We also note that there’s a strong relationship between the market share of independent restaurants and the number of restaurants per capita (a good indicator of consumer choice).  Cities with a higher independent market share have more restaurants per capita than cities with a higher fraction of chains.  Independent restaurants equate to more different choices and more total choices, adding to local flavor in a measurable way.

2. Why cars are bad for independent restaurants. We followed up on our analysis of Yelp’s data on chain vs. independent restaurant market shares by comparing it to US Department of Transportation data on the number of vehicle miles traveled in different metropolitan areas.  It turns out that there’s a pretty strong relationship by how much people drive in a metro area and the fraction of chain restaurants:  more driving is correlated with a higher market share for chain restaurants.

We’re not sure of the reason for this correlation, but we have some hunches. Selecting restaurants by looking through the windshield of a fast moving car is going to bias ones choices in favor of familiar, well-advertised chains. Also, cities where people drive less enjoy a green dividend:  they spend less on cars and fuel and therefore have more money to spend on food, including independent restaurants.

3. Understanding Walkable Density.  We’re pleased to publish a guest commentary from DW Rowlands, a graduate student at the University of Maryland at Baltimore.  Her research looks into the lived density of particular neighborhoods, adjusting conventional measures of density (which ignore the connectedness and walkability of local streets) to produce a new measure of walkable density that effectively captures how easily people can interact in real world environments. Her work shows that some cities and some neighborhoods come much closer to achieving an “ideal” level of walkability:  chiefly older cities and core urban neighborhoods who have traditional street grid systems. Newer metros and outlying areas, with serpentine roadways and cul-de-sacs tend to have even lower “walkable” densities than ordinary density measures would suggest.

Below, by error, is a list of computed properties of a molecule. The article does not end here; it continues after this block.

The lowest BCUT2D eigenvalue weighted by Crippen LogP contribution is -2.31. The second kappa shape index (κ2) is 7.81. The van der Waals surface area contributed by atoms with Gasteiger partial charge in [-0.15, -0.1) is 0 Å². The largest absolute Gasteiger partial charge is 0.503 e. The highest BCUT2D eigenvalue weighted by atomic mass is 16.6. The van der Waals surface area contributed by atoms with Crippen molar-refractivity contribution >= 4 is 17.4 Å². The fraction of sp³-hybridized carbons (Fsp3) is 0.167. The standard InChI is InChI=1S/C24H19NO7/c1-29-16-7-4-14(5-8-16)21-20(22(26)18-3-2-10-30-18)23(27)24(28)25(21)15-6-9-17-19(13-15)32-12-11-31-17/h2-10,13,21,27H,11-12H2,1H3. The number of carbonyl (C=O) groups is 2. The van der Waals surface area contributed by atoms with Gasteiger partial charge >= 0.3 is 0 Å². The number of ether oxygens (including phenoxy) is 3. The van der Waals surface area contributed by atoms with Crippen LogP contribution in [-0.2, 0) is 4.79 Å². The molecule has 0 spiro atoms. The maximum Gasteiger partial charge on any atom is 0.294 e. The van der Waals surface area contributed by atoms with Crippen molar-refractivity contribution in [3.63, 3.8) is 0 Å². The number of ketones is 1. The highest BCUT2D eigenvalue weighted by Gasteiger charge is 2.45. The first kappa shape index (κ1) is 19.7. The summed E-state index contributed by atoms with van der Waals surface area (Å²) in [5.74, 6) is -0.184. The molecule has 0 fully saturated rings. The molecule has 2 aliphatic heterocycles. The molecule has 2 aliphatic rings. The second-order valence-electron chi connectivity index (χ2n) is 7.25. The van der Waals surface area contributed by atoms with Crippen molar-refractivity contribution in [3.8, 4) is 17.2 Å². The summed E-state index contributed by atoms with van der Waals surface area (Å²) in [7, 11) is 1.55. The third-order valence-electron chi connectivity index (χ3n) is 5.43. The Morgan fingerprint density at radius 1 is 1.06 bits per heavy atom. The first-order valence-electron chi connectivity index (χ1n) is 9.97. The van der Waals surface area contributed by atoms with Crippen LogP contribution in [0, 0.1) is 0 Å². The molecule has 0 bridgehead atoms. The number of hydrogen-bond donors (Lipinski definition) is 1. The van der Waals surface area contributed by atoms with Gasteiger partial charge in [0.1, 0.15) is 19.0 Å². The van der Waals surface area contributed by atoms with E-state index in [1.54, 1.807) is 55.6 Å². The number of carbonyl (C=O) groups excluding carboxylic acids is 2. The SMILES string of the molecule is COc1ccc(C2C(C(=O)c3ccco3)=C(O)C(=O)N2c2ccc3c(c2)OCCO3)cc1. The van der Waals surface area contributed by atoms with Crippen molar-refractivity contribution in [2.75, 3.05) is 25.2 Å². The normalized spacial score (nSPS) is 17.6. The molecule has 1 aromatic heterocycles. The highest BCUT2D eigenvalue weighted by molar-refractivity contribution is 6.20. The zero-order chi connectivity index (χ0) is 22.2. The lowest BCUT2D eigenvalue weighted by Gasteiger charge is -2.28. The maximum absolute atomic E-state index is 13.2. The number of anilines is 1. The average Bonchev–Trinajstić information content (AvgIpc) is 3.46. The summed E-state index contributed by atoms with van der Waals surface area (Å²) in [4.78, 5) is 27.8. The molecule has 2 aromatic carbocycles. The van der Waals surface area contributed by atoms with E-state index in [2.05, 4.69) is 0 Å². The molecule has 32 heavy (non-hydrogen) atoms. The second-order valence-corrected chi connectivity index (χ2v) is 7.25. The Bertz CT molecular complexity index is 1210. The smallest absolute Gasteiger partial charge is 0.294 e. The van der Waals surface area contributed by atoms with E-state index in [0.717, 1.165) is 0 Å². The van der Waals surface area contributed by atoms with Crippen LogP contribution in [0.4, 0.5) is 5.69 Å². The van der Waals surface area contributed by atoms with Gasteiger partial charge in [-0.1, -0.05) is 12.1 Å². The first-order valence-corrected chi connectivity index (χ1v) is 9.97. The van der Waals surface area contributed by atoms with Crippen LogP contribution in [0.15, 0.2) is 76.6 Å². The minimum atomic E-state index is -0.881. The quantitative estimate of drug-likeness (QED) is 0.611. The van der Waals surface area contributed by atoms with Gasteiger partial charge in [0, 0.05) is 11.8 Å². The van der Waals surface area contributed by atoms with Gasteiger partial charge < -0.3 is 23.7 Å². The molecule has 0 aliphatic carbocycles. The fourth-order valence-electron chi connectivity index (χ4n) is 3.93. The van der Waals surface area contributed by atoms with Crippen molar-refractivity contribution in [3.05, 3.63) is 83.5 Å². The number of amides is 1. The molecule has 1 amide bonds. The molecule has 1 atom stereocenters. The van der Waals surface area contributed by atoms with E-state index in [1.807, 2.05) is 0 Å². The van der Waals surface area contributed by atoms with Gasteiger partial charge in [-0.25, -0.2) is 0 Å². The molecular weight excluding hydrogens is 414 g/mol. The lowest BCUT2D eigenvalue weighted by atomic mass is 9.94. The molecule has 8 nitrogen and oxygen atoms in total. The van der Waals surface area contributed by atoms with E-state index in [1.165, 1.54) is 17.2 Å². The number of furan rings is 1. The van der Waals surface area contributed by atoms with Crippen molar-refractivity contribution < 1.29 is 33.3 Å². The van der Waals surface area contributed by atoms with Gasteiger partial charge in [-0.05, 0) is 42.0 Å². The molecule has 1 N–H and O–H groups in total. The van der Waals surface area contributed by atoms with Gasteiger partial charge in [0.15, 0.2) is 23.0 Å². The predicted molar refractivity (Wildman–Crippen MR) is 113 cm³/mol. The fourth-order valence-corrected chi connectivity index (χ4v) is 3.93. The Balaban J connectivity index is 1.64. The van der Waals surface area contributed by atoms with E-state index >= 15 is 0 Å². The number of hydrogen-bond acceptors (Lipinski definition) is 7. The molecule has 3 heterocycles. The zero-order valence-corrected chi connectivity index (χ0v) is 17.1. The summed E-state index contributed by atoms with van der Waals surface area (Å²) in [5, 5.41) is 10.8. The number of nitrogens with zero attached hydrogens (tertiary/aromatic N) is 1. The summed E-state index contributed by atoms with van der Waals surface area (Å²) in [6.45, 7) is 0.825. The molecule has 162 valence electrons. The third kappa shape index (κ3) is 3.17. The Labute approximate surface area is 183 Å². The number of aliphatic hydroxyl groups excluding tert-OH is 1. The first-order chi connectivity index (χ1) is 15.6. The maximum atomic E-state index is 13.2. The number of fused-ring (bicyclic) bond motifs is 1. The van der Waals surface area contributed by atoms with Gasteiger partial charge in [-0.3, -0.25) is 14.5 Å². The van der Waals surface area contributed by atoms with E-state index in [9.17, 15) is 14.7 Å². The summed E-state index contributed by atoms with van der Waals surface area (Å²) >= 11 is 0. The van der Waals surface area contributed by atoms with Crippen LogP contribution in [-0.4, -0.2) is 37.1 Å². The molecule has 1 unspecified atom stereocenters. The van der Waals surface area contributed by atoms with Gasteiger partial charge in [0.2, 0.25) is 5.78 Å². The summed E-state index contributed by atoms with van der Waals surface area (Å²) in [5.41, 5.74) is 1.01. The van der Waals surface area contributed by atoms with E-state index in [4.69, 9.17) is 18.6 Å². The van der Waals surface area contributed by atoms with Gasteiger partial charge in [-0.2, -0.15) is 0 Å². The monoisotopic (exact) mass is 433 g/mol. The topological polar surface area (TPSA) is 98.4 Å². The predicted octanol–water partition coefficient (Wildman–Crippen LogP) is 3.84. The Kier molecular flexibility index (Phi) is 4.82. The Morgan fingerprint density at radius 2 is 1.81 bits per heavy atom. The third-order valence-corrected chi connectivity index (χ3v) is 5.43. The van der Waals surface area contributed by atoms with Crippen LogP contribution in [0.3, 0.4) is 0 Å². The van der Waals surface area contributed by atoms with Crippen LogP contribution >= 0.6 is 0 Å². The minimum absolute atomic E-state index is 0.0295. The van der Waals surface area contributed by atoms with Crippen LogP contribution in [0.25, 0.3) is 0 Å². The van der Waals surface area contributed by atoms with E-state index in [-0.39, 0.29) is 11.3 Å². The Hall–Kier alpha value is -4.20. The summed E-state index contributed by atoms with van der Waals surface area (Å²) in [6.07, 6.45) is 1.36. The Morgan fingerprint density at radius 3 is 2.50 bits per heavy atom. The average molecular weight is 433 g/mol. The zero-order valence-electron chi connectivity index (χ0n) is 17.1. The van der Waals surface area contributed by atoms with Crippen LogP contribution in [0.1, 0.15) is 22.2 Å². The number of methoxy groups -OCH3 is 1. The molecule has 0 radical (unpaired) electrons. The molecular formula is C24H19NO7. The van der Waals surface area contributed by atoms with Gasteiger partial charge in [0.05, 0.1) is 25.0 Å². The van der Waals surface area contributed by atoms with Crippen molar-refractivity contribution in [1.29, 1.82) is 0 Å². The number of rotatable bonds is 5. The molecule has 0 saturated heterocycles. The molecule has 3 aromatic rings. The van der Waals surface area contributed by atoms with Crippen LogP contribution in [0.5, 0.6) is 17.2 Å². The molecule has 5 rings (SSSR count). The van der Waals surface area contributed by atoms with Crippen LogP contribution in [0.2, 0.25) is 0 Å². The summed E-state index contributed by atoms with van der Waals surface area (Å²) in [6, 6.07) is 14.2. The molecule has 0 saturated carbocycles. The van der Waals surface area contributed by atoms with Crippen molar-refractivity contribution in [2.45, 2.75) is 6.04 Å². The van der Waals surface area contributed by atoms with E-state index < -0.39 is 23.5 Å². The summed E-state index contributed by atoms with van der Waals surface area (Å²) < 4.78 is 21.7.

4. Mapping Walkable Density.  DW Rowlands has mapped walkable density in 17 of the nation’s largest metropolitan areas.  Her maps compare the actual walkable density of census tracts with their theoretical ideal density (i.e. how many people one would live near, ignoring the nature of the street network. These maps show which neighborhoods come closest to realizing their “ideal” density, with dark colors indicating places with relatively high levels of walkable density (relative to their ideal) and lighter colors showing places where actual density falls shortest of the ideal.  Here’s a map for Boston:

5. Climate Failure and Denial at the Oregon Department of Transportation.  As is now true nationally, transportation is the largest source of greenhouse gas emissions in Oregon.  On paper, the state has a response, in the form of a “State Transportation Strategy.” In reality, it amounts to an excuse for inaction, mostly hoping that other actors (federal regulators, car manufacturers, and car owners replace current cars with clean vehicles and fuel. The trouble is its not working: Oregon’s plan called for a 10 percent reduction in 1990 emissions by this year; the state’s transportation emissions are now up 20 percent above 1990 levels–and are going in the wrong direction.

And despite its failure to make any progress, ODOT isn’t proposing any additional actions to reduce greenhouse gases–instead its planning to spend billions widening freeways. It shouldn’t be any surprise that the strategy isn’t working. The department of transportation’s “stakeholder” group included climate skeptics and deniers, who didn’t think the state mandate to reduce greenhouse gases made sense (or was worth incurring costs).

Must read

1. Rent control works best when rent control works least.  The District of Columbia has had a rent stabilization law since the mid 1980s, and more than a third of the District’s apartments are covered by the law. The usual economic concern about rent control is that it tends to stifle upkeep and maintenance, encourages condominium conversions and discourages new construction. If DC’s ordinance hasn’t had all those effects, its probably because it imposes relatively modest limits on landlords: the stabilization provisions limit rent increases to the cost of living plus two percent per year. According to the DC Policy Center’s Yesim Sayin Taylor, the reason the program works so well, and why there’s been relatively less shrinkage in the rental housing stock in DC, than in San Francisco (which has tougher rent control), is because it only aims to stabilize, not restrict, rents: